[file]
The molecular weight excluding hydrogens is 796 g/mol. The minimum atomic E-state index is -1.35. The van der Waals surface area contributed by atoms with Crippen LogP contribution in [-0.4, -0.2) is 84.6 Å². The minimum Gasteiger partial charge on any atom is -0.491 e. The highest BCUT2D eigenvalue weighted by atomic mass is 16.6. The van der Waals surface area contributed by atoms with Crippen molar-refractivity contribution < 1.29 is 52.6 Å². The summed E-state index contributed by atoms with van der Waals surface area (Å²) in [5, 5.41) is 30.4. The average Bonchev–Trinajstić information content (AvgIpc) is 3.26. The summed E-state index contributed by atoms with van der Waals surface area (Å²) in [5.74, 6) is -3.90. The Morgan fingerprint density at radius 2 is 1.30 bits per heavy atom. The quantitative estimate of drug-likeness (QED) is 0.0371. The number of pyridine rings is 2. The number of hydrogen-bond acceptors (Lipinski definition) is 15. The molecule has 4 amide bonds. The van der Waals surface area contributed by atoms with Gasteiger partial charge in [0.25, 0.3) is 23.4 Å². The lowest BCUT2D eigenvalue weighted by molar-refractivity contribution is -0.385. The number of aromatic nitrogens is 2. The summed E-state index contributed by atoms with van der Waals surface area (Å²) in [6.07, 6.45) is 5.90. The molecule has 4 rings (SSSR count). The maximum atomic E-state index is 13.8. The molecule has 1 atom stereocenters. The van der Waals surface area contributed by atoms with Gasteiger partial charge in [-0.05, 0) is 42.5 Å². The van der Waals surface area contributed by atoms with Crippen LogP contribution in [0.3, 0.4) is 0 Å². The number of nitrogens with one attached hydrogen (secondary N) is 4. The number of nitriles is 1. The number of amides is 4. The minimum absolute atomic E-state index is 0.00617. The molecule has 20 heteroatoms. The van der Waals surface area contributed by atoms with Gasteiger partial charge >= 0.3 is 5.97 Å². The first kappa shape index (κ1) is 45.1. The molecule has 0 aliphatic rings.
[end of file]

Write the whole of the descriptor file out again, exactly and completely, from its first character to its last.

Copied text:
The molecular weight excluding hydrogens is 796 g/mol. The minimum atomic E-state index is -1.35. The van der Waals surface area contributed by atoms with Crippen LogP contribution in [-0.4, -0.2) is 84.6 Å². The minimum Gasteiger partial charge on any atom is -0.491 e. The highest BCUT2D eigenvalue weighted by atomic mass is 16.6. The van der Waals surface area contributed by atoms with Crippen molar-refractivity contribution < 1.29 is 52.6 Å². The summed E-state index contributed by atoms with van der Waals surface area (Å²) in [5, 5.41) is 30.4. The average Bonchev–Trinajstić information content (AvgIpc) is 3.26. The summed E-state index contributed by atoms with van der Waals surface area (Å²) in [5.74, 6) is -3.90. The Morgan fingerprint density at radius 2 is 1.30 bits per heavy atom. The quantitative estimate of drug-likeness (QED) is 0.0371. The number of pyridine rings is 2. The number of hydrogen-bond acceptors (Lipinski definition) is 15. The molecule has 4 amide bonds. The van der Waals surface area contributed by atoms with Gasteiger partial charge in [0.25, 0.3) is 23.4 Å². The lowest BCUT2D eigenvalue weighted by molar-refractivity contribution is -0.385. The number of aromatic nitrogens is 2. The summed E-state index contributed by atoms with van der Waals surface area (Å²) in [6.07, 6.45) is 5.90. The molecule has 4 rings (SSSR count). The maximum atomic E-state index is 13.8. The molecule has 1 atom stereocenters. The van der Waals surface area contributed by atoms with Gasteiger partial charge in [-0.05, 0) is 42.5 Å². The van der Waals surface area contributed by atoms with Crippen LogP contribution in [0.3, 0.4) is 0 Å². The number of nitrogens with one attached hydrogen (secondary N) is 4. The number of nitriles is 1. The number of amides is 4. The minimum absolute atomic E-state index is 0.00617. The molecule has 20 heteroatoms. The van der Waals surface area contributed by atoms with Gasteiger partial charge >= 0.3 is 5.97 Å². The first kappa shape index (κ1) is 45.1. The molecule has 0 aliphatic rings.